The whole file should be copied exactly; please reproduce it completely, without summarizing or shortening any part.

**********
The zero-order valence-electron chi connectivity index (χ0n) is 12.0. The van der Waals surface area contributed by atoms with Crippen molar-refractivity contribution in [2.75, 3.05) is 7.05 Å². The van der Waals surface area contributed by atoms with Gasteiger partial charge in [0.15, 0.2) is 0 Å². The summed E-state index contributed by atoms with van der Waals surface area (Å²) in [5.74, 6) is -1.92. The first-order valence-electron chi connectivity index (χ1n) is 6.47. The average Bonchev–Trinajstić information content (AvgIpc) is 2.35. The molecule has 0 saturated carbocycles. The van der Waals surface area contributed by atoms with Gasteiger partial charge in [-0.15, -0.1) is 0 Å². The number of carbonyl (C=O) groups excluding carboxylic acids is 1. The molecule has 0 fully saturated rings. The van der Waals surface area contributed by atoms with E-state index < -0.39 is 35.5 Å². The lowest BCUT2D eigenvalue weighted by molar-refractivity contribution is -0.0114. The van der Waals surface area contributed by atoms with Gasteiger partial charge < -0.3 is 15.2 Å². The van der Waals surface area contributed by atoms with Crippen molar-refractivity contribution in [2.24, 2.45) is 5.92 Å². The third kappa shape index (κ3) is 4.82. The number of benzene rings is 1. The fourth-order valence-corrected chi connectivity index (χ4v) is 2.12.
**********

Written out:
The zero-order valence-electron chi connectivity index (χ0n) is 12.0. The van der Waals surface area contributed by atoms with Crippen molar-refractivity contribution in [2.75, 3.05) is 7.05 Å². The van der Waals surface area contributed by atoms with Gasteiger partial charge in [0.15, 0.2) is 0 Å². The summed E-state index contributed by atoms with van der Waals surface area (Å²) in [5.74, 6) is -1.92. The first-order valence-electron chi connectivity index (χ1n) is 6.47. The average Bonchev–Trinajstić information content (AvgIpc) is 2.35. The molecule has 0 saturated carbocycles. The van der Waals surface area contributed by atoms with Gasteiger partial charge in [-0.15, -0.1) is 0 Å². The number of carbonyl (C=O) groups excluding carboxylic acids is 1. The molecule has 0 fully saturated rings. The van der Waals surface area contributed by atoms with E-state index < -0.39 is 35.5 Å². The lowest BCUT2D eigenvalue weighted by molar-refractivity contribution is -0.0114. The van der Waals surface area contributed by atoms with Gasteiger partial charge < -0.3 is 15.2 Å². The van der Waals surface area contributed by atoms with Crippen molar-refractivity contribution in [2.24, 2.45) is 5.92 Å². The third kappa shape index (κ3) is 4.82. The number of benzene rings is 1. The fourth-order valence-corrected chi connectivity index (χ4v) is 2.12.